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Westfield Insurance Co. v. TCFI Bell Spe III LLC

United States District Court, S.D. Indiana, Indianapolis Division

March 28, 2019

WESTFIELD INSURANCE COMPANY, Plaintiff,
v.
TCFI BELL SPE III LLC, and BELL AQUACULTURE LLC, Defendants. BELL AQUACULTURE LLC, Counter Claimant,
v.
WESTFIELD INSURANCE COMPANY, Counter Defendant.

          ENTRY ON DEFENDANT TCFI'S MOTION FOR SUMMARY JUDGMENT

         TANAYA WALTON PRATT, JUDGE UNITED STATES DISTRICT COURT.

         This matter is before the Court on Defendant TCFI Bell SPE III LLC's (“TCFI”) Motion for Summary Judgment on Its Request for Order of Attachment, (Filing No. 116), filed pursuant to Federal Rules of Civil Procedure 56 and 69. TCFI is a judgment creditor of co-defendant Bell Aquaculture LLC (“Bell”). TCFI obtained a default judgment against Bell in state court. Bell purchased a policy of insurance from Plaintiff Westfield Insurance Company (“Westfield”) and filed a claim under the insurance policy after Bell suffered a loss at its business facility. Pursuant to its default judgment, TCFI seeks an attachment lien or garnishment against any proceeds that Bell might obtain on its insurance claim under the Westfield insurance policy. TCFI filed the instant Motion for Summary Judgment to obtain the attachment lien or garnishment. For the following reasons, the Motion is granted in part and denied in part, without prejudice to refile.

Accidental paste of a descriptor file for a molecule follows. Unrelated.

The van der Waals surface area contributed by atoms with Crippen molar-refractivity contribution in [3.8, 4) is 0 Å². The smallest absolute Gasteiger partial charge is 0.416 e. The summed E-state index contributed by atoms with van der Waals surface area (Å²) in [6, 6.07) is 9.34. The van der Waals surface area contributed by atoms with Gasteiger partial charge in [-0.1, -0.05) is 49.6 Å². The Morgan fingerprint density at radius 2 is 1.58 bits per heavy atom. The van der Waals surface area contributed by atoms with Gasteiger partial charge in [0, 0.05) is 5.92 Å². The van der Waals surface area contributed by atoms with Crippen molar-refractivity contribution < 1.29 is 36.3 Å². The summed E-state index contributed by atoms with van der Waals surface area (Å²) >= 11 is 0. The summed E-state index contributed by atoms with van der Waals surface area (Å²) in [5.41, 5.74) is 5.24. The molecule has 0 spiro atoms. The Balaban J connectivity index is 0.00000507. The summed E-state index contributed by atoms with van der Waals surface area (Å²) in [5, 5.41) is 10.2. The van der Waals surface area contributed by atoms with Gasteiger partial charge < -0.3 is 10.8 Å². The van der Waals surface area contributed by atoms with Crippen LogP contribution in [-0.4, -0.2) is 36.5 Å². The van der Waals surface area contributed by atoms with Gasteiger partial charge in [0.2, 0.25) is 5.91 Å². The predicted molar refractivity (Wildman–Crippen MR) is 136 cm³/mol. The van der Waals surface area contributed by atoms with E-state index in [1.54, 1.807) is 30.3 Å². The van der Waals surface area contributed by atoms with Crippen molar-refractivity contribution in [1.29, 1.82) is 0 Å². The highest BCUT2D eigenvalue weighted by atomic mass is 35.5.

I. BACKGROUND

         The following facts are not necessarily objectively true, but as required by Federal Rule of Civil Procedure 56, the facts are presented in the light most favorable to Westfield and Bell as the non-moving parties. See Zerante v. DeLuca, 555 F.3d 582, 584 (7th Cir. 2009); Anderson v. Liberty Lobby, Inc., 477 U.S. 242, 255 (1986).

         This matter involves an insurance coverage dispute between Westfield and Defendants TCFI and Bell for damages suffered following a disruption of electrical power to parts of the building at Bell's fish farm, located at located in Albany, Indiana. Bell purchased from Westfield and Westfield issued to Bell a commercial insurance policy, which was effective during the policy period of August 15, 2014 to August 15, 2015 (Filing No. 100 at 2; Filing No. 100-1 at 16). On July 22, 2015, an independent adjusting firm contacted Westfield to submit a property loss notice, indicating that Bell had provided a description of a loss and damage Bell claimed had occurred that day (Filing No. 100 at 3). Bell subsequently submitted proofs of loss to Westfield for its claim. Id. at 6.

         On April 18, 2016, TCFI filed a complaint in the Marion Superior Court (Indiana), requesting judgment on an unpaid debt owed by Bell to TCFI (Filing No. 1-1 at 1). On June 2, 2016, TCFI filed its application for default judgment in the state court (Filing No. 1-2 at 29). Then on July 19, 2016, the state court entered an order granting default judgment to TCFI against Bell in the amount of $7, 715, 649.70. Id. at 56, 59.